“Rather than seek to design robust institutions and strategies that may fare well only against specified futures, risk measurement and management professionals would benefit from imitating how evolution has dealt with unknowable challenges,” the researchers urged.
“This approach shifts ... policy options away from optimal, often brittle solutions that require accurate predictions in favour of resilient solutions that can be adapted in response to new information and experiences.”
There is nothing new in the idea that the best strategies are the ones which maximise flexibility and adaptability. The concept is central to John Maynard Keynes’ theory about investment in the “General Theory of Employment, Interest and Money” (1936) and Frank Knight’s theory about the role of the entrepreneur in “Risk, Uncertainty and Profit” (1921).
It is central to the idea of defence in depth employed by the designers of nuclear power plants. It has been taught for decades in business schools as real options theory.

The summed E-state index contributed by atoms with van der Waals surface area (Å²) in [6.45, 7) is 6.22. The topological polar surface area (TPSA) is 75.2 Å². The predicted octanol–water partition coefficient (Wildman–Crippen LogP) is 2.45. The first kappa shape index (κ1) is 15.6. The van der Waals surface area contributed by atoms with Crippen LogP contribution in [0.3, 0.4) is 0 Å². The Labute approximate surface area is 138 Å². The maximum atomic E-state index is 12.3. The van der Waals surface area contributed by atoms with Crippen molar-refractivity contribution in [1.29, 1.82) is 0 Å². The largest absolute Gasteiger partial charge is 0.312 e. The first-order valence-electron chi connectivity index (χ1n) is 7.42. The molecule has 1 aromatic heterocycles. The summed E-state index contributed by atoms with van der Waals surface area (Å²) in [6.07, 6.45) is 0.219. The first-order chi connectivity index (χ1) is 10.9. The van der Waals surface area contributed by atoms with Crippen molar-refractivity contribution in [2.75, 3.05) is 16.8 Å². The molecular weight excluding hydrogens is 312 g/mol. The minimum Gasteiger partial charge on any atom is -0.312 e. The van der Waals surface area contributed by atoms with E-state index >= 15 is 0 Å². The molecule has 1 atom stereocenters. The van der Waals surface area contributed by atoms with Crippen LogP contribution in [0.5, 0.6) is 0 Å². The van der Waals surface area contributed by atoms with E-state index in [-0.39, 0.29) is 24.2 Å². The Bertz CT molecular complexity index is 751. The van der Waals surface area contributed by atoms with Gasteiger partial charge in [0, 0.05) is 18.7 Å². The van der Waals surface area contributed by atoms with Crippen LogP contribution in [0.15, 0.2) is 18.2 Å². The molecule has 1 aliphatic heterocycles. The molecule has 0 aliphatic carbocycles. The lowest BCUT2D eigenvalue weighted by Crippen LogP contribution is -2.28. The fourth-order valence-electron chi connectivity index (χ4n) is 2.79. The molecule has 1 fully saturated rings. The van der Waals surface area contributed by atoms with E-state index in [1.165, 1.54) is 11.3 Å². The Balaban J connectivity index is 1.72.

It is essential to the strategy of successful traders: no investor should ever put on a large position without knowing how they would get out of it and preferably having several options for doing so. Traders and executives look for real options and natural hedges to protect them against an uncertain future.
Flexibility, adaptability and options are central to success. Systems, organisations and individuals that adapt and evolve survive. Those which cannot or do not die.
None of this is meant to disparage the work that forecasters do or suggest it is not valuable. Forecasts can tell us a lot about simple systems in the short term. Even for longer time horizons and complex systems, building forecasts can enforce intellectual discipline and consistency, sharpen our thinking about causal relationships, and help us focus on risks and opportunities.
But it is a powerful reason to be humble about our predictive abilities and realise the best way to face an uncertain future is to focus on creating flexible, adaptive and innovative systems, avoiding rigidity, rather than simply throwing money and effort at ever more complex forecasting systems.
I can’t remember what 30-year currency forecast we provided back in the late 1990s. At the time, the taka was trading around 42 to the U.S. dollar. Almost twenty years later it is trading at nearly 80. I still have no idea where it will be in ten years time. And I’ve learned not to worry about it. (Editing by William Hardy)